Opinion, by Rachel Brabbins

RIO DE JANEIRO, BRAZIL – Making the decision to have a baby outside of your home country is overwhelming, but when that country has the second highest rate of Cesarean sections in the world, the stakes are somewhat higher.

This is the reality of expatriates living in Rio de Janeiro today. In fact, 61 percent of all births in the cidade maravilhosa are performed by C-section. To put this into perspective the World Health Organization (WHO) recommends a maximum C-section rate of fifteen percent for optimal maternal and neonatal outcomes.  

Many health experts warned of a “C-section epidemic” in Brazil following a rapid rise of around twenty percent between 2000-2014 which, understandably sends chills down any prospective mother’s spine, after all epidemics are never a good thing.

When you combine this with Brazil’s vastly unequal two-tier healthcare system; massively overstretched public healthcare versus extortionate and occasionally exploitative private healthcare, birthing options are, to put it bluntly, a minefield.

There are a whole plethora of reasons for the surge in Cesarean sections in Brazil; women are not given the adequate information about the pros and cons of natural births vs C-sections and are often told the latter are easier, quicker and less painful.

Also time is money and in the private healthcare system doctors can fit in more Cesareans, women who are more body conscious often opt for C-sections and unfortunately, good old chauvinism (machismo) plays a part too because of the myths surrounding vaginal births.

Then, what follows is that doctors become more adept at performing C-sections and neglect learning how to perform natural births, creating a vicious Cesarean cycle.

Having discussed the “C-section epidemic” with many friends, acquaintances and experts in Rio de Janeiro, I heard a multitude of birthing stories, from the horrendous accounts of what was verging on obstetric violence and forced C-sections to successful home births and comfortable public hospital vaginal births.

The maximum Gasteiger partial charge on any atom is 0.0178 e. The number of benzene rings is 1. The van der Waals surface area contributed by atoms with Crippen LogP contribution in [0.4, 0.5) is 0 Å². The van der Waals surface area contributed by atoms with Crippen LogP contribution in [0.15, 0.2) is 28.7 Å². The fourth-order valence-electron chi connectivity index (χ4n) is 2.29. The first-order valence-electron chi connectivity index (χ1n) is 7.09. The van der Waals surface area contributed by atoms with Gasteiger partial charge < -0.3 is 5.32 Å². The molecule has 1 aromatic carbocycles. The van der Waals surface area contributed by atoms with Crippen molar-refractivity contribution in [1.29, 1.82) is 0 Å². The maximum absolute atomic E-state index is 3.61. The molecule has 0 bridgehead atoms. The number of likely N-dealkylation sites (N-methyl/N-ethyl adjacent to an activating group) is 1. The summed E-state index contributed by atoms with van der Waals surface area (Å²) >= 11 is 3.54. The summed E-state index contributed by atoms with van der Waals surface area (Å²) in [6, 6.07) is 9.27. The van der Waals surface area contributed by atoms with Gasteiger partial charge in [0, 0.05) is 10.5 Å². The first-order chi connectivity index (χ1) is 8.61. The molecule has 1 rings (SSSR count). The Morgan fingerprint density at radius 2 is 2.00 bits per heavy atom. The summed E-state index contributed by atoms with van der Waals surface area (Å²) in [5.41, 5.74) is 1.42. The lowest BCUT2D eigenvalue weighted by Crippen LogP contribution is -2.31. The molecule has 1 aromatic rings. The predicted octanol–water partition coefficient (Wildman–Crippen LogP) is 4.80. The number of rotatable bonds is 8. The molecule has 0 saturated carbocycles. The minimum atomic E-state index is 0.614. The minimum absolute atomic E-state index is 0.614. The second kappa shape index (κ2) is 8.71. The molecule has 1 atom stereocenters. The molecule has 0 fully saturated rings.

These experiences mirror those I heard in my native United Kingdom – every woman, every pregnancy and every experience is different. However, the contrast here in Rio is that pregnant families HAVE to do their homework, no information is handed to you on a plate and, yes, there are fewer hospitals, practitioners and experts in natural births to call upon.

But the most important fact is that there IS a choice.

Women in Brazil are now more aware of the benefits of natural births and it seems as though the tides are turning, albeit slowly. In 2015 a new law came into force aimed at reducing the number of C-sections, which makes it mandatory for doctors to inform women about the risks and ask them to sign a consent form before performing a C-section.  

Private healthcare, which has a staggering 85 percent C-section rate, way above the 45 percent average in public hospitals, is also attempting to change its practices. The National Supplementary Health Agency (ANS) launched an Adequate Birth program three years ago, a set of guidelines aimed at improving birthing practices and reducing the number of Cesareans.

The most recent initiative from the Ministry of Health is the Apice-On program, which really cuts to the heart of the problem, improving clinical training in obstetric and neonatal care based on patients’ rights and humanization.

Brazil’s Cesarean culture will not be cured overnight and many women will find themselves on a hunt for that elusive natural birth doctor.  Expatriate families here in Rio have a range of public and private options; a rise in women opting for home births has increased the number of midwives and doulas and, although these are not covered by health insurance, they are often more affordable.

Maria Amélia, the public maternity hospital in the center of Rio has a good reputation for vaginal births and there are also a whole host of private obstetricians who specialize in natural births, some of which also speak English.

Forced and elected Cesareans in Brazil are commonplace. Fact. The statistics and the stories don’t lie. But there is an alternative. The “C” in C-section does not stand for convenience, they are life saving operations that have dramatically reduced child mortality.

The most import “C” word for pregnant women in Brazil should be choice and this needs to be supported by all of those involved in her journey; doctors and doulas, family and friends and the government.


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